Maximizing the electronic charge carriers in donor-doped hematite under oxygen-rich conditions via doping and co-doping strategies revealed by density functional theory calculations

Author's Department

Energy Materials Laboratory

Find in your Library

All Authors

Hoda El-Gibally, Shehab Shousha, Nageh K. Allam, and Mostafa Youssef

Document Type

Research Article

Publication Title

Journal of Applied Physics

Publication Date





The low electronic conductivity of hematite (α-Fe2O3) limits its best performance in many applications. Though highly reducing conditions induce an intrinsic n-type behavior, reaching extremely low oxygen partial pressure (pO2) values is not practical. Alternatively, certain dopants provide hematite with excess electrons at practical pO2 values. This study employs density functional theory with thermodynamic analysis to compute the concentration of electronic defects in hematite as a function of pO2, upon doping with 1% of 3d, 4d, and 5d transition metals. Isothermal Kröger–Vink diagrams at 1100 K are plotted to reveal the charge compensation mechanism controlling the electronic carriers in doped hematite and the maximum attainable pO2 value, which achieves approximately one electron per dopant. A higher pO2 value is a metric for an effective donor. Ti, Zr, Hf, Nb, Ta, Mo, and W are shown to be effective donors, especially Nb, Ta, and W, which achieve a 1:1 electron/dopant ratio around atmospheric pressure and a maximum electron/dopant ratio greater than one. The latter is a new metric introduced in this study to quantify the doping efficacy of a donor. Moreover, our study shows that W, Ta, and Nb co-doping in specific percentages with any of the other investigated dopants ensures the n-type behavior of the co-doped hematite while opening the possibility of improving other properties via the other dopant. The other dopant can be Ni or Co to enhance the surface catalytic properties or Zn to increase the minority hole carriers. Both properties are desirable in applications such as photoelectrochemical cells.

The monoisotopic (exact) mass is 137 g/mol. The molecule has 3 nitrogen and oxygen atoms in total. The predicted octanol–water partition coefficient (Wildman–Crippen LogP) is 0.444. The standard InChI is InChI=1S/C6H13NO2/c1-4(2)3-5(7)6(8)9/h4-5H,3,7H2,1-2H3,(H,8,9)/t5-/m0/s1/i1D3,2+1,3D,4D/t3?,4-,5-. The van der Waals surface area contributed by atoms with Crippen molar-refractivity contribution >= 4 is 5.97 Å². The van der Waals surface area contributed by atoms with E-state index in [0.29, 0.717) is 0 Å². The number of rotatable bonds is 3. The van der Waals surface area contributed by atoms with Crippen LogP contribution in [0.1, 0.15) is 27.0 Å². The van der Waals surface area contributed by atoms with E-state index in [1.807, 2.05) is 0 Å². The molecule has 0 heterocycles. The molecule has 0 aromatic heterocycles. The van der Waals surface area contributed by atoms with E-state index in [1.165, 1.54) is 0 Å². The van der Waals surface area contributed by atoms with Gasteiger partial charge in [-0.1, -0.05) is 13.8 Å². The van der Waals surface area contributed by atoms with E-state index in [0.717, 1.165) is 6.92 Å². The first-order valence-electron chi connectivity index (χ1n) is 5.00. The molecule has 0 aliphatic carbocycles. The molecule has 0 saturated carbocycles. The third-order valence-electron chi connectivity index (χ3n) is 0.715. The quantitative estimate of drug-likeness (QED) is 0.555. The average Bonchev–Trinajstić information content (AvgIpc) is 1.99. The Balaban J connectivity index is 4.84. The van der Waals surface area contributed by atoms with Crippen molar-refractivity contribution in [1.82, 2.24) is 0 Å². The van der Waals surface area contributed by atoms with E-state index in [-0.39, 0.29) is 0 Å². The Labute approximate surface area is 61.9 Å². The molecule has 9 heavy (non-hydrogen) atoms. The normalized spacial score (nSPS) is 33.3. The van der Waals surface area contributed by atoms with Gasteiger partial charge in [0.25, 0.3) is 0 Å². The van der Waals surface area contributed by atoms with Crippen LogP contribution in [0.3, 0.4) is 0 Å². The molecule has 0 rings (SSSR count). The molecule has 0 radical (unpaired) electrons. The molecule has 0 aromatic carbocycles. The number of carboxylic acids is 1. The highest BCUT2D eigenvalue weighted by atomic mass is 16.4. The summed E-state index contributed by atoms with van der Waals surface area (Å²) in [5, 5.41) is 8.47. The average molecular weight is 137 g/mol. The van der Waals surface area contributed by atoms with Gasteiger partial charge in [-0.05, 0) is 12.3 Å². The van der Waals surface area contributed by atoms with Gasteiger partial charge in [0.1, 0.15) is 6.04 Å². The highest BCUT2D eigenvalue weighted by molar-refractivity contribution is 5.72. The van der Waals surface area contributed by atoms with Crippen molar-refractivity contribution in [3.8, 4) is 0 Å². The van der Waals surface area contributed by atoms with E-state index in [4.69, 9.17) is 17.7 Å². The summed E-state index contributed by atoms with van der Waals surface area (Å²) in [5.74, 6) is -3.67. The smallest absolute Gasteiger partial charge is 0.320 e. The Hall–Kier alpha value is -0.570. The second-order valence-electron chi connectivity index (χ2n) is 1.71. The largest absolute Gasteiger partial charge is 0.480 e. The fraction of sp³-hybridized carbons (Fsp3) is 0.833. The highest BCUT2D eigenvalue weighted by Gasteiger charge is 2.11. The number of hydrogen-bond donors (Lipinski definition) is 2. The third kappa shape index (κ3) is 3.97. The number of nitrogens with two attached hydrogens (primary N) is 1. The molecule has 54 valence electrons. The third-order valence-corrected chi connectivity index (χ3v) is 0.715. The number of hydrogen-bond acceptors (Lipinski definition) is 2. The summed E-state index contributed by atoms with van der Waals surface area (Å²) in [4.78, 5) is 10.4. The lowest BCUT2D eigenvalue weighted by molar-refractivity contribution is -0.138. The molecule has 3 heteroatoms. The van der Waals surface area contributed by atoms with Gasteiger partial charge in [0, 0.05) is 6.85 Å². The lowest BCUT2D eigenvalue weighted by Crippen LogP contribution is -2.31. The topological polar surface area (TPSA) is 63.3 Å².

First Page


Last Page


This document is currently not available here.